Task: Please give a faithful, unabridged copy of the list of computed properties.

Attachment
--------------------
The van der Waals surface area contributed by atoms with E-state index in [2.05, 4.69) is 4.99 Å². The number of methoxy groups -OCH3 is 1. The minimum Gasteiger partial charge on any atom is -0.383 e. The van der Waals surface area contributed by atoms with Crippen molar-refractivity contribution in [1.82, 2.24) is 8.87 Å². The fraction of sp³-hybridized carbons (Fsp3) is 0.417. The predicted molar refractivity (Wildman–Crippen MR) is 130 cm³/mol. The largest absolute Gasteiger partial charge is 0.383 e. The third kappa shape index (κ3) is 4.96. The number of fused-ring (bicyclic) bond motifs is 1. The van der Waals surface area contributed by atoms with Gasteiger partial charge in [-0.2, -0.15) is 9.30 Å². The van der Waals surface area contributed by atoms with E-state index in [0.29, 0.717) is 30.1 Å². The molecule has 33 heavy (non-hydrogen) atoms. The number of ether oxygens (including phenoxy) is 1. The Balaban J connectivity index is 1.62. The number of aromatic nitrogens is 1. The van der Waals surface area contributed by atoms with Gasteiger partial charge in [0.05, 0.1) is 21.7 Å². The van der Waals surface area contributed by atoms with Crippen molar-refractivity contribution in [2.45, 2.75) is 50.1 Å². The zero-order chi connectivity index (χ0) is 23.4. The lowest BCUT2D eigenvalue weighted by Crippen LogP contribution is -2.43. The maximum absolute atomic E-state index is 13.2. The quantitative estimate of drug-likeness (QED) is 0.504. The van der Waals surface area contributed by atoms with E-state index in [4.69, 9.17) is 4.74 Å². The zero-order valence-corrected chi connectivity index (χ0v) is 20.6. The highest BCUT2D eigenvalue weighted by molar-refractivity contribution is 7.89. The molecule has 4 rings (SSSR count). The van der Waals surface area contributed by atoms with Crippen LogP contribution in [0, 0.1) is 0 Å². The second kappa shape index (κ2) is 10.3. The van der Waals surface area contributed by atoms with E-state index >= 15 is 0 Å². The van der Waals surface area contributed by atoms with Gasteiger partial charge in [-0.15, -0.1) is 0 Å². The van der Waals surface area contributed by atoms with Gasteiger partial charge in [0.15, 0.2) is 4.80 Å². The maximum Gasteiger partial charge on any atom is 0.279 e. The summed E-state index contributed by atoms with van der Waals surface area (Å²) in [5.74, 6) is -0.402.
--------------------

The van der Waals surface area contributed by atoms with E-state index in [2.05, 4.69) is 4.99 Å². The number of methoxy groups -OCH3 is 1. The minimum Gasteiger partial charge on any atom is -0.383 e. The van der Waals surface area contributed by atoms with Crippen molar-refractivity contribution in [1.82, 2.24) is 8.87 Å². The fraction of sp³-hybridized carbons (Fsp3) is 0.417. The predicted molar refractivity (Wildman–Crippen MR) is 130 cm³/mol. The largest absolute Gasteiger partial charge is 0.383 e. The third kappa shape index (κ3) is 4.96. The number of fused-ring (bicyclic) bond motifs is 1. The van der Waals surface area contributed by atoms with Gasteiger partial charge in [-0.2, -0.15) is 9.30 Å². The van der Waals surface area contributed by atoms with E-state index in [0.29, 0.717) is 30.1 Å². The molecule has 33 heavy (non-hydrogen) atoms. The number of ether oxygens (including phenoxy) is 1. The Balaban J connectivity index is 1.62. The number of aromatic nitrogens is 1. The van der Waals surface area contributed by atoms with Gasteiger partial charge in [0.05, 0.1) is 21.7 Å². The van der Waals surface area contributed by atoms with Crippen molar-refractivity contribution in [2.45, 2.75) is 50.1 Å². The zero-order chi connectivity index (χ0) is 23.4. The lowest BCUT2D eigenvalue weighted by Crippen LogP contribution is -2.43. The maximum absolute atomic E-state index is 13.2. The quantitative estimate of drug-likeness (QED) is 0.504. The van der Waals surface area contributed by atoms with E-state index in [4.69, 9.17) is 4.74 Å². The zero-order valence-corrected chi connectivity index (χ0v) is 20.6. The highest BCUT2D eigenvalue weighted by molar-refractivity contribution is 7.89. The molecule has 4 rings (SSSR count). The van der Waals surface area contributed by atoms with Crippen LogP contribution in [0, 0.1) is 0 Å². The second kappa shape index (κ2) is 10.3. The van der Waals surface area contributed by atoms with E-state index >= 15 is 0 Å². The van der Waals surface area contributed by atoms with Gasteiger partial charge in [-0.15, -0.1) is 0 Å². The van der Waals surface area contributed by atoms with Gasteiger partial charge in [0.15, 0.2) is 4.80 Å². The maximum Gasteiger partial charge on any atom is 0.279 e. The summed E-state index contributed by atoms with van der Waals surface area (Å²) in [5.74, 6) is -0.402.